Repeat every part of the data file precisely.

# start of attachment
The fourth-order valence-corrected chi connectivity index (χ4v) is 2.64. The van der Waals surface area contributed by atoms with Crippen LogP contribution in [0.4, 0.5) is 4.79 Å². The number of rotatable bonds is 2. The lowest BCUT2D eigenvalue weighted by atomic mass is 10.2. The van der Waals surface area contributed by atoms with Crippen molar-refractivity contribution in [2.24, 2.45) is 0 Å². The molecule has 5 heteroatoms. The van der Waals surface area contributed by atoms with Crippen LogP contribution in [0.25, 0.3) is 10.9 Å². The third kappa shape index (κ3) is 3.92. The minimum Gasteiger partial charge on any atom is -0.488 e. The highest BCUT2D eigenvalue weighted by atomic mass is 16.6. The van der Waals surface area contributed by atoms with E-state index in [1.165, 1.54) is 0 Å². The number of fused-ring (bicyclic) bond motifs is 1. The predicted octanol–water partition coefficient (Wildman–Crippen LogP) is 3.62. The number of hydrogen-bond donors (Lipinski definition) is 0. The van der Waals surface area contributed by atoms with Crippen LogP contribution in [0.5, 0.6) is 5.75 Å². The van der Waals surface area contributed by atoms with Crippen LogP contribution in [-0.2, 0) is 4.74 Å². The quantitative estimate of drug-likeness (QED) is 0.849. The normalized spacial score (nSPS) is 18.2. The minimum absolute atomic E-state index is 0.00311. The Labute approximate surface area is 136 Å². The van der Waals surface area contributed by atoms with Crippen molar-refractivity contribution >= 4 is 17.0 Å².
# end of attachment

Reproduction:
The fourth-order valence-corrected chi connectivity index (χ4v) is 2.64. The van der Waals surface area contributed by atoms with Crippen LogP contribution in [0.4, 0.5) is 4.79 Å². The number of rotatable bonds is 2. The lowest BCUT2D eigenvalue weighted by atomic mass is 10.2. The van der Waals surface area contributed by atoms with Crippen molar-refractivity contribution in [2.24, 2.45) is 0 Å². The molecule has 5 heteroatoms. The van der Waals surface area contributed by atoms with Crippen LogP contribution in [0.25, 0.3) is 10.9 Å². The third kappa shape index (κ3) is 3.92. The minimum Gasteiger partial charge on any atom is -0.488 e. The highest BCUT2D eigenvalue weighted by atomic mass is 16.6. The van der Waals surface area contributed by atoms with E-state index in [1.165, 1.54) is 0 Å². The number of fused-ring (bicyclic) bond motifs is 1. The predicted octanol–water partition coefficient (Wildman–Crippen LogP) is 3.62. The number of hydrogen-bond donors (Lipinski definition) is 0. The van der Waals surface area contributed by atoms with Crippen LogP contribution in [0.5, 0.6) is 5.75 Å². The van der Waals surface area contributed by atoms with Crippen LogP contribution in [-0.2, 0) is 4.74 Å². The quantitative estimate of drug-likeness (QED) is 0.849. The normalized spacial score (nSPS) is 18.2. The minimum absolute atomic E-state index is 0.00311. The Labute approximate surface area is 136 Å². The van der Waals surface area contributed by atoms with Crippen molar-refractivity contribution >= 4 is 17.0 Å².